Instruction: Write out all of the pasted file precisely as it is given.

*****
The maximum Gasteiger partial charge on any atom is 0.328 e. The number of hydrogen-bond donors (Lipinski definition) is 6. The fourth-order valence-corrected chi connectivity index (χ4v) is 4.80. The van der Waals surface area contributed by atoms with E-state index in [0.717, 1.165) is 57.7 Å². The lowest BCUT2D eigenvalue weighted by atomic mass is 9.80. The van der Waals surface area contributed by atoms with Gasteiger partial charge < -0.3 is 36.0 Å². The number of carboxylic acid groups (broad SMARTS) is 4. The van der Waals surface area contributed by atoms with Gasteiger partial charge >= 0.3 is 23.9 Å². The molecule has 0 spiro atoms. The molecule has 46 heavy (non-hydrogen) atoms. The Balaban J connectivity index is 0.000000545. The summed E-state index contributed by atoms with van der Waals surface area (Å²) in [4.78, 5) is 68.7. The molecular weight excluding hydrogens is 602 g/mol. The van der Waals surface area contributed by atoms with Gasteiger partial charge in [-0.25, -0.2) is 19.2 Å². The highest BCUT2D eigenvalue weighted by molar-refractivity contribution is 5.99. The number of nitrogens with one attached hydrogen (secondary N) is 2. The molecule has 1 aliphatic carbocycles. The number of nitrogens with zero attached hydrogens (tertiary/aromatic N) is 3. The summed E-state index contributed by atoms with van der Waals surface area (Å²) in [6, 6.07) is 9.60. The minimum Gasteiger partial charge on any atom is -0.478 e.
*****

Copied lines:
The maximum Gasteiger partial charge on any atom is 0.328 e. The number of hydrogen-bond donors (Lipinski definition) is 6. The fourth-order valence-corrected chi connectivity index (χ4v) is 4.80. The van der Waals surface area contributed by atoms with E-state index in [0.717, 1.165) is 57.7 Å². The lowest BCUT2D eigenvalue weighted by atomic mass is 9.80. The van der Waals surface area contributed by atoms with Gasteiger partial charge < -0.3 is 36.0 Å². The number of carboxylic acid groups (broad SMARTS) is 4. The van der Waals surface area contributed by atoms with Gasteiger partial charge >= 0.3 is 23.9 Å². The molecule has 0 spiro atoms. The molecule has 46 heavy (non-hydrogen) atoms. The Balaban J connectivity index is 0.000000545. The summed E-state index contributed by atoms with van der Waals surface area (Å²) in [4.78, 5) is 68.7. The molecular weight excluding hydrogens is 602 g/mol. The van der Waals surface area contributed by atoms with Gasteiger partial charge in [-0.25, -0.2) is 19.2 Å². The highest BCUT2D eigenvalue weighted by molar-refractivity contribution is 5.99. The number of nitrogens with one attached hydrogen (secondary N) is 2. The molecule has 1 aliphatic carbocycles. The number of nitrogens with zero attached hydrogens (tertiary/aromatic N) is 3. The summed E-state index contributed by atoms with van der Waals surface area (Å²) in [6, 6.07) is 9.60. The minimum Gasteiger partial charge on any atom is -0.478 e.